With Amy Adams, Jake Gyllenhaal, Michael Shannon, Aaron Taylor-Johnson, Isla Fisher, Armie Hammer, Laura Linney, Andrea Riseborough, Michael Sheen
Written by Tom Ford (based on the novel Tony and Susan by Austin Wright)
Directed by Tom Ford
Susan Morrow is an art gallery curator at an intersection in her life. Her marriage is crumbling and she receives a manuscript from her former husband (Edward Sheffield) of a book he wrote. As she reads the intense book of a family terrorized on the road, she reflects on their relationship, its blooming and disintegration, and his aspirations to be a writer.
The opening sequences set a very stark visual tone with artistic images and compositions (of naked obese women dancing in slow motion), but unlike a David Lynch film, this is not maintained throughout, although moody architecture and lighting is employed in the slick, sterile real world, while the milieu of the story Susan reads has a more stark, dirty Texas badlands texture.
Ford manages to weave the suspense of the book she's reading in such a way that you question whether it is fiction or autobiographical, both the heavily inflicted main character Tony and its writer Edward portrayed by Gyllenhaal.
Swirling in the world of creative fields, it glimpses at both its pretensions and substance, the bridge with Edward's book bringing a lot of this to the fore.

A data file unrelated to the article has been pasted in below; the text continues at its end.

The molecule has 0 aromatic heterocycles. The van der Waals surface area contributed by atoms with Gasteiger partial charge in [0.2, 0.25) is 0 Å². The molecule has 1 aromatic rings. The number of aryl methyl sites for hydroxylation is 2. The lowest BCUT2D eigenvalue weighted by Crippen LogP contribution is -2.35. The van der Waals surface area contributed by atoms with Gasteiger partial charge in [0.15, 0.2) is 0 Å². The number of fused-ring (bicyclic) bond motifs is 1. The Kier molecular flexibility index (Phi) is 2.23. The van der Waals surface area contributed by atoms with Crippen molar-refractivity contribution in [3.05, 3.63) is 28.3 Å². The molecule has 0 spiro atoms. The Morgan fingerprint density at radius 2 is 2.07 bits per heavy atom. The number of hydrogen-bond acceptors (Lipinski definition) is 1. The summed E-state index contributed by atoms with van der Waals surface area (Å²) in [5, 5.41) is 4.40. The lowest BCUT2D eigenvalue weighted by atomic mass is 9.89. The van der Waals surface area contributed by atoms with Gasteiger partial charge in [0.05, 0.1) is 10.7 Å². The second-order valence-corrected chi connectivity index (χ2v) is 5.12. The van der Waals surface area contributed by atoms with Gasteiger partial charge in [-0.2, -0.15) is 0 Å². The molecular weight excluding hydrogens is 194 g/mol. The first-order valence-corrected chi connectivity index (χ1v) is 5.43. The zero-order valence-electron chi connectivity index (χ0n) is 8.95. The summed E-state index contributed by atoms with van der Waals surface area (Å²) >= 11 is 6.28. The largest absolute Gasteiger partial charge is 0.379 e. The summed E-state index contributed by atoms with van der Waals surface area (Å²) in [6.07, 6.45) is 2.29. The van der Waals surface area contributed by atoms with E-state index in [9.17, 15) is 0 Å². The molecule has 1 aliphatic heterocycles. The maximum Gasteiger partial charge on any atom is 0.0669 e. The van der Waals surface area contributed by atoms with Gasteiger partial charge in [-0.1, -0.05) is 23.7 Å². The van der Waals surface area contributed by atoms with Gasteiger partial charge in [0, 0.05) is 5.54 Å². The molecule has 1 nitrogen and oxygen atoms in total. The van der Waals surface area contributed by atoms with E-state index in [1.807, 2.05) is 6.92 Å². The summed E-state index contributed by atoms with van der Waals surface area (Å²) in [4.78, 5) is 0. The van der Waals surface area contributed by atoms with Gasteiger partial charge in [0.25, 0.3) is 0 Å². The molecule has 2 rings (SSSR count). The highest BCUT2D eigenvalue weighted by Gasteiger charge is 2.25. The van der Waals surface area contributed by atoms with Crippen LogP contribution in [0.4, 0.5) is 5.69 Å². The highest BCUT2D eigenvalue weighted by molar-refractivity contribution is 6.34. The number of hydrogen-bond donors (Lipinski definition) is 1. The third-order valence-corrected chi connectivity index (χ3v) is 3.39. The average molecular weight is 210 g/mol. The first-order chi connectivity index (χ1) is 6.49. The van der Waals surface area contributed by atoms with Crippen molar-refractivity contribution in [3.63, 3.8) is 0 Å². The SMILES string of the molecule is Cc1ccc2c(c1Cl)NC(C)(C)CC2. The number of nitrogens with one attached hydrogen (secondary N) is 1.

Many a correlation can be drawn between the failed relationship and the tale unravelling in the book, the audience able to draw various analogous and metaphorical links.
I'm not a keen follower of fashion trends or designers, but am naturally aware of various prominent names. I've walked past the Tom Ford store many times but never entered… This was the first time I heard of Ford and his branching out into filmmaking (although it has been seven years since his directorial debut with A Single Man, which until now, I never watched). Subconsciously I expected a far more visual / artistic film due to Ford's background, but he actually pays a lot of attention to story, character and the emotions flowing from it.
Many designers and models become photographers, or like David LaChapelle verging into motion pictures from photography. We always expect people to stick to one thing, but in the creative and artistic fields these are malleable, just like musicians easily transitioning into acting.
4 / B
- Paul Blom
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